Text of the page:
As seen in the last slide, node 4 had a route to node 5
Node 5 sends node 1 a RREP along the route the RREQ came on
Once node 1 receives the RREP, it notes the route to node 5 and sends the packet on that route.
Node 1 Node 4 Node 5 RREQ RREP Packet Packet
RREQ RREP Now we can see it all in action! Node 1 Node 2 Node 3 Node 4 Node 5
Lets get more specific!
Sequence Number : Each message contains a sequence number, which is essentially the age of the message. This allows nodes to know how recent a message was sent, and it may allow nodes to find new, quicker routes.
Life Span : Each message only last the time that is specified by its life span. If the message dies before it reaches the destination, the source will resend the message with a longer life span.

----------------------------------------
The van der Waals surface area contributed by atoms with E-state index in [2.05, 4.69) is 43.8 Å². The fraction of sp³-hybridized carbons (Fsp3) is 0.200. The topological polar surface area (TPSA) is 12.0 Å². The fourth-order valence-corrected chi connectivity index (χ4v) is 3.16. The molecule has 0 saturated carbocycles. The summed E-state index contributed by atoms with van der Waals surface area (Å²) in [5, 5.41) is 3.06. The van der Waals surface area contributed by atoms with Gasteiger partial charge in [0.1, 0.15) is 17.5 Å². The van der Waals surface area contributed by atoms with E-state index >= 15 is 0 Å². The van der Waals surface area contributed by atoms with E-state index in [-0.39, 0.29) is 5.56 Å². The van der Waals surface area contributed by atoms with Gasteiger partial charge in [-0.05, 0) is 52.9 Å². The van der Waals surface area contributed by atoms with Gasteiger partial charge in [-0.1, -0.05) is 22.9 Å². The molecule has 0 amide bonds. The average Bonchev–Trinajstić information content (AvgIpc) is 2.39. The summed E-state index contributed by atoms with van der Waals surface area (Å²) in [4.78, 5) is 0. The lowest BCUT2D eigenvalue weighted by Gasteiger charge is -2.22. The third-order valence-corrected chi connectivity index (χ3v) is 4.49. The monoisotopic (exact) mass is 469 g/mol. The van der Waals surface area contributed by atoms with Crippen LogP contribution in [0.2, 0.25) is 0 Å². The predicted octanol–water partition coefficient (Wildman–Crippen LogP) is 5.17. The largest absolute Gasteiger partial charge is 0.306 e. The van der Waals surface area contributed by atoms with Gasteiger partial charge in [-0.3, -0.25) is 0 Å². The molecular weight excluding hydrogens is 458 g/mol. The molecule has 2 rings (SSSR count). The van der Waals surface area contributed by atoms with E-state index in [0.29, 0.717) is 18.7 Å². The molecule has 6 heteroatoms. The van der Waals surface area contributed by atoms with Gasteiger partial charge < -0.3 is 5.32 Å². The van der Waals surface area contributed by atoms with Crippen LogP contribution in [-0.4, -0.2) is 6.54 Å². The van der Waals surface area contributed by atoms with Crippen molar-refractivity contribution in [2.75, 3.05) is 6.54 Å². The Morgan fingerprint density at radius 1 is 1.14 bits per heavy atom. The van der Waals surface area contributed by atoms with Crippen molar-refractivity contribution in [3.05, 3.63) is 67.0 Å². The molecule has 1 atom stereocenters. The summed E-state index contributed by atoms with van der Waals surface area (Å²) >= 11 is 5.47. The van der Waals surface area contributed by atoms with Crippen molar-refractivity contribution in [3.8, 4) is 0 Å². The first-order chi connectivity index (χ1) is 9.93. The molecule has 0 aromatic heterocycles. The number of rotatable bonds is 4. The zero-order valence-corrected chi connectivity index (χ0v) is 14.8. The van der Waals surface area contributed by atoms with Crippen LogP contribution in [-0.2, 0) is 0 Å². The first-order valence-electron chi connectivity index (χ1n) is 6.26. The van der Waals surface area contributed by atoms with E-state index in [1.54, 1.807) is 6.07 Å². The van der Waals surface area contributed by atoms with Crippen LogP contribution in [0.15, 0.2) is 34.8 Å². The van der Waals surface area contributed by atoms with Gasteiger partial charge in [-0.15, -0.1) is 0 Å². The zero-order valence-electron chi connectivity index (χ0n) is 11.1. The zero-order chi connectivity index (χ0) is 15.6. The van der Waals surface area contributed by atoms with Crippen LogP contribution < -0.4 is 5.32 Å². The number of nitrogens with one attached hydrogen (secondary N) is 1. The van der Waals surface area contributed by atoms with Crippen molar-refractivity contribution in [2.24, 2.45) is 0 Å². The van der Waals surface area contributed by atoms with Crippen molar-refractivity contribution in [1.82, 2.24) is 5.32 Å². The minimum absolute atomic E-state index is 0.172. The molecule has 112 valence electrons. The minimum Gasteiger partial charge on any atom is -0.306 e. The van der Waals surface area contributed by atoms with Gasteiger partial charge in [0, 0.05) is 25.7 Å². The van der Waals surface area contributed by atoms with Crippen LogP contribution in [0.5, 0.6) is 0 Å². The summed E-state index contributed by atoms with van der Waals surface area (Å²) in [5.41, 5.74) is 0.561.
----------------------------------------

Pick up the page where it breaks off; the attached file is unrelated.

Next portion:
And more specific…
Hello Messages : These are simple messages that nodes send at certain time intervals to all its neighbors to let them know that it is still there. If a node stops receiving hello messages from one of its neighbors, it knows that any routes through that node no longer exist.
It gets complicated!
Things get much more complicated with many nodes. This is because nodes have many neighbors so RREQ get rebroadcasted a lot! That’s why sequence numbers and life spans
are so key.
Error Messages RERR
RERR are used mainly when nodes get moved around and connections are lost. If a node receives a RERR, it deletes all routes associated with the new error. Error messages are sent either when a message (not RREQ or RREP) is sent to a node that has no route to the destination, or when a route becomes invalid, or if it cannot communicate with one of its neighbors.